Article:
3 that defy description. I'm not kidding. No genre was given, and all my years in the publishing industry could not help me decipher what these books were supposed to be.

Non-fiction, graphic novels, short stories, picture books, etc. 


TOTAL REPEAT QUERIES (SAME PROJECT, SAME AUTHOR): 3. Don't do this, guys. A pass is a pass. Don't query the same project again next month.


I'm officially caught up on queries from February! If you sent a query anytime prior to March 1st and have not yet received a response, please resend. This pertains to queries only. I'm still reading requested materials dating make to January. Which...is a lot of reading, so excuse me while I get back to it!

How Will I Know?

I've been reading queries and submissions for years, and yet when I first started accepting queries as an agent a couple of weeks ago I felt nervous. How will I know if a manuscript is good enough to request?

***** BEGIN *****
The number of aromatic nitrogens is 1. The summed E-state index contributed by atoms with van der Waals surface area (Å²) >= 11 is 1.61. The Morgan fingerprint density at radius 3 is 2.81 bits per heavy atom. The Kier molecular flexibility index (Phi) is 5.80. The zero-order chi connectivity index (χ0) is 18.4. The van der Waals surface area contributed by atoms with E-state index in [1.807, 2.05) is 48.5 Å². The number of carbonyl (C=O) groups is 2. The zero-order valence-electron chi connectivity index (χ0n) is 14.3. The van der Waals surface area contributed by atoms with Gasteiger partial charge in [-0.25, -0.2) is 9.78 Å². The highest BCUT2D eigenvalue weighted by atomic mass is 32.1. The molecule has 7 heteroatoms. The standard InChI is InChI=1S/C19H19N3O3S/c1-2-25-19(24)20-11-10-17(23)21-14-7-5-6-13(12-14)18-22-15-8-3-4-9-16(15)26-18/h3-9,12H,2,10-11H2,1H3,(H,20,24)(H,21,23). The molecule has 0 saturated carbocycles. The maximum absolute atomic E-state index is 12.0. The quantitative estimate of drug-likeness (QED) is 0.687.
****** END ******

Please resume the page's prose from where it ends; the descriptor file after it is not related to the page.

Turns out I shouldn't have worried. When a manuscript is good enough to request, I just know. Which probably isn't all that helpful for writers, because that just comes down to the ineffable "it factor" or matter of taste. 

I'm going to do some straight talking right now, which is: most writers have terrible query letters. Not for nothing are there so many resources about how to craft a good query (I'll link to some below). That's because writing a query is hard and requires a totally different skill set than writing a novel.